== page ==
September 1st, 2010

agent

Fiasco

Sunday, we were chez brez for a game of Fiasco, a GM-less storytelling game in which your plan is sure to fail -- hopefully in an amusing way.
Little add-ons to the game consist of playsets (Bully Pulpit is releasing one per month) that provide some ready-made setting and disastrous ideas off which to riff.
We ground the gears somewhat at the start, trying to figure out how the system worked, but eventually got ourselves into some fun trouble, what with the cooked books on the airport contracting job, the truckload of marijuana, assault and battery, crooked cops, the souvenir paperweight/live grenade, and all.
There's not much in the way of rules, but ultimately I found some of the rules opaque and distracting, rather than supportive of storytelling. It was very curious with this coming so soon after playing in Ian's improv rpg, the fictional plot of which could well be described as a fiasco of exactly the sort that Fiasco is attempting to produce. Very similar experiences in some ways, but I'd have to say Ian's game was more satisfying. Fiasco, on the other hand, provides enough scaffolding that it takes a lot less time to jump into the story.
agent

The Ten Most Beautiful Experiments by George Johnson

This book is a nice stroll through a (necessarily subjective) list of the ten most beautiful experiments. They favor the hard sciences, which is fine by me.
Johnson provides a little biographical and historical background, but saves plenty of space to describe the crucial experiment and its importance. The book is aimed at the interested layman; it avoids math entirely, and provides a bare minimum to understand the relevant science. In the case of Faraday's demonstration of the effect of magnetism on the polarization of light, I think the shallow treatment makes it hard to understand what's going on, but for the most part the book hits the sweetspot of being interesting and informative.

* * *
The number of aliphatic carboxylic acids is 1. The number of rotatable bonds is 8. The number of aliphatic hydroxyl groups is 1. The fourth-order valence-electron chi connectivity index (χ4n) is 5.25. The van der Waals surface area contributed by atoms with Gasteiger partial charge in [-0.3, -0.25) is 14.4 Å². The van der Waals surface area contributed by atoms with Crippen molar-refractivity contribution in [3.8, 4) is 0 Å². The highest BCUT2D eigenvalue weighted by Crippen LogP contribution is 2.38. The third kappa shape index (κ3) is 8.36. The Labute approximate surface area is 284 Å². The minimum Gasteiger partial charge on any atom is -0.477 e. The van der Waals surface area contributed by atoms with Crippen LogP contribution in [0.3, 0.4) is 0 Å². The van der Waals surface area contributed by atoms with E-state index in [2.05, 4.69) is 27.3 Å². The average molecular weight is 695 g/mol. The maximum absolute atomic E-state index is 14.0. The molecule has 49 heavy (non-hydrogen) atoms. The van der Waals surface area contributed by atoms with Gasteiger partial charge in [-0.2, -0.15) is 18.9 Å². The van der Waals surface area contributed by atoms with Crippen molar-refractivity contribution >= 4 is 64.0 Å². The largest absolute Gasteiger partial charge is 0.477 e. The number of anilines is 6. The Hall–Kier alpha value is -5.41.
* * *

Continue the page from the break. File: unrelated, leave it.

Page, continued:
One of the historical asides that captured my attention was the story of Count Rumford, which I've expanded on with a little google-fu. Born in Massachusetts in 1753, the erstwhile Benjamin Thompson made his fortune the old-fashioned way -- he married a widow 14 years his senior who was the richest landowner in Concord, NH. When the American rebel scum came after him for his Loyalist sympathies, he left town and informed for the British. In England, he was made lieutenant colonel of the King's American Dragoons and sent back to fight in the colonies, but the War was practically over.
Nevertheless, being on the wrong side of the war, he went back to England, where he was knighted. And then moved on to Bavaria where he worked in the service of the Prince-Elector. Here he did most of his scientific work, and was elevated to Reichsgraf von Rumsford (Rumsford being the name under which Concord had been originally incorporated).
His wife having passed away, the Count turned his amorous attentions upon Madame Lavoisier, who had lost her husband to the Reign of Terror -- as Lagrange remarked, "It took them only an instant to cut off his head, but France may not produce another such head in a century."
Anyway, having successfully wooed Madame Lavoisier in a long courtship, the match was ultimately a poor one. As Johnson describes it:
The marriage didn't last. One day, jealous of his solitude, he barred her guests from the house. She retaliated by pouring boiling water ... on his roses. Finally she paid him 300,000 to 400,000 francs to go away.

We salute Count Rumford, heat scientist and pimpin' golddigger.